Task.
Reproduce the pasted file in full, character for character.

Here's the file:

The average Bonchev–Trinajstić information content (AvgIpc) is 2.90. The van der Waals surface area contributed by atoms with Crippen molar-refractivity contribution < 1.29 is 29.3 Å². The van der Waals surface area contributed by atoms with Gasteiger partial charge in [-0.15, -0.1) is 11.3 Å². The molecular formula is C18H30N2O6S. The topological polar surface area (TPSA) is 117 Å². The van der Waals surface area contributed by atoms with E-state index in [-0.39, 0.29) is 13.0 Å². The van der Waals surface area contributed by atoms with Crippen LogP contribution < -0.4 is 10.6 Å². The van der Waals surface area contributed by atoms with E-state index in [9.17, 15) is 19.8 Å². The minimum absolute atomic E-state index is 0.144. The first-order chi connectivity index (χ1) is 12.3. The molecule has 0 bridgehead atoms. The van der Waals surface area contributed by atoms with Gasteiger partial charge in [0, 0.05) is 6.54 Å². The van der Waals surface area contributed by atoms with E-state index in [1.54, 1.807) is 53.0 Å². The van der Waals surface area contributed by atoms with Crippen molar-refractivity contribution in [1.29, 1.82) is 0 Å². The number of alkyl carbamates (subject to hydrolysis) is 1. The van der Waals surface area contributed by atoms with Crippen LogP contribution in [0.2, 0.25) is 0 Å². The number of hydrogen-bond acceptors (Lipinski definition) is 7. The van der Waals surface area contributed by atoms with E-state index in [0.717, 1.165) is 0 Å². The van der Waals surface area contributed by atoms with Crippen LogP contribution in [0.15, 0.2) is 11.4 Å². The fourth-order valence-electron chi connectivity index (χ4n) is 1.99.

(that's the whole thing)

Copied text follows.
The average Bonchev–Trinajstić information content (AvgIpc) is 2.90. The van der Waals surface area contributed by atoms with Crippen molar-refractivity contribution < 1.29 is 29.3 Å². The van der Waals surface area contributed by atoms with Gasteiger partial charge in [-0.15, -0.1) is 11.3 Å². The molecular formula is C18H30N2O6S. The topological polar surface area (TPSA) is 117 Å². The van der Waals surface area contributed by atoms with E-state index in [-0.39, 0.29) is 13.0 Å². The van der Waals surface area contributed by atoms with Crippen LogP contribution < -0.4 is 10.6 Å². The van der Waals surface area contributed by atoms with E-state index in [9.17, 15) is 19.8 Å². The minimum absolute atomic E-state index is 0.144. The first-order chi connectivity index (χ1) is 12.3. The molecule has 0 bridgehead atoms. The van der Waals surface area contributed by atoms with Gasteiger partial charge in [0, 0.05) is 6.54 Å². The van der Waals surface area contributed by atoms with E-state index in [1.54, 1.807) is 53.0 Å². The van der Waals surface area contributed by atoms with Crippen molar-refractivity contribution in [1.29, 1.82) is 0 Å². The number of alkyl carbamates (subject to hydrolysis) is 1. The van der Waals surface area contributed by atoms with Crippen LogP contribution in [0.2, 0.25) is 0 Å². The number of hydrogen-bond acceptors (Lipinski definition) is 7. The van der Waals surface area contributed by atoms with E-state index in [0.717, 1.165) is 0 Å². The van der Waals surface area contributed by atoms with Crippen LogP contribution in [0.15, 0.2) is 11.4 Å². The fourth-order valence-electron chi connectivity index (χ4n) is 1.99.